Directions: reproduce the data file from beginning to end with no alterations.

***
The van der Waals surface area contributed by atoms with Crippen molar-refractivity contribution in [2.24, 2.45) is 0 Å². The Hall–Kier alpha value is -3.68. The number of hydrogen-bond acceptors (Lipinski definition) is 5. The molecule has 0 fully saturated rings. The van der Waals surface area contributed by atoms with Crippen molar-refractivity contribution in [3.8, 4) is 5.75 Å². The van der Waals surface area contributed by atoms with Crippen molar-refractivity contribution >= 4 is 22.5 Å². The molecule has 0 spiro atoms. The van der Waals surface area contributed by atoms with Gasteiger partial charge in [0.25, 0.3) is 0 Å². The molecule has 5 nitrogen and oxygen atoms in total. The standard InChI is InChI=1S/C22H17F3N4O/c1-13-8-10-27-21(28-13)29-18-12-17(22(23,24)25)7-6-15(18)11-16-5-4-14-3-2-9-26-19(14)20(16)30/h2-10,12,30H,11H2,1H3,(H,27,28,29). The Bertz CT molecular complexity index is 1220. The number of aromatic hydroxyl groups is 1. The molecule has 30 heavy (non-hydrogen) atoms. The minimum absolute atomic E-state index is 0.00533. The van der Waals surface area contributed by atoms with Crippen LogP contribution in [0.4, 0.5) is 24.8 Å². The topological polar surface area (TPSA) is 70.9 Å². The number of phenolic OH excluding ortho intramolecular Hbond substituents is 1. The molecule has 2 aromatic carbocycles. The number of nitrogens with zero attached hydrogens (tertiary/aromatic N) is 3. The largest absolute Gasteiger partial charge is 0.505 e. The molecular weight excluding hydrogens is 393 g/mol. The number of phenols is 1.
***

The van der Waals surface area contributed by atoms with Crippen molar-refractivity contribution in [2.24, 2.45) is 0 Å². The Hall–Kier alpha value is -3.68. The number of hydrogen-bond acceptors (Lipinski definition) is 5. The molecule has 0 fully saturated rings. The van der Waals surface area contributed by atoms with Crippen molar-refractivity contribution in [3.8, 4) is 5.75 Å². The van der Waals surface area contributed by atoms with Crippen molar-refractivity contribution >= 4 is 22.5 Å². The molecule has 0 spiro atoms. The van der Waals surface area contributed by atoms with Gasteiger partial charge in [0.25, 0.3) is 0 Å². The molecule has 5 nitrogen and oxygen atoms in total. The standard InChI is InChI=1S/C22H17F3N4O/c1-13-8-10-27-21(28-13)29-18-12-17(22(23,24)25)7-6-15(18)11-16-5-4-14-3-2-9-26-19(14)20(16)30/h2-10,12,30H,11H2,1H3,(H,27,28,29). The Bertz CT molecular complexity index is 1220. The number of aromatic hydroxyl groups is 1. The molecule has 30 heavy (non-hydrogen) atoms. The minimum absolute atomic E-state index is 0.00533. The van der Waals surface area contributed by atoms with Crippen LogP contribution in [0.4, 0.5) is 24.8 Å². The topological polar surface area (TPSA) is 70.9 Å². The number of phenolic OH excluding ortho intramolecular Hbond substituents is 1. The molecule has 2 aromatic carbocycles. The number of nitrogens with zero attached hydrogens (tertiary/aromatic N) is 3. The largest absolute Gasteiger partial charge is 0.505 e. The molecular weight excluding hydrogens is 393 g/mol. The number of phenols is 1.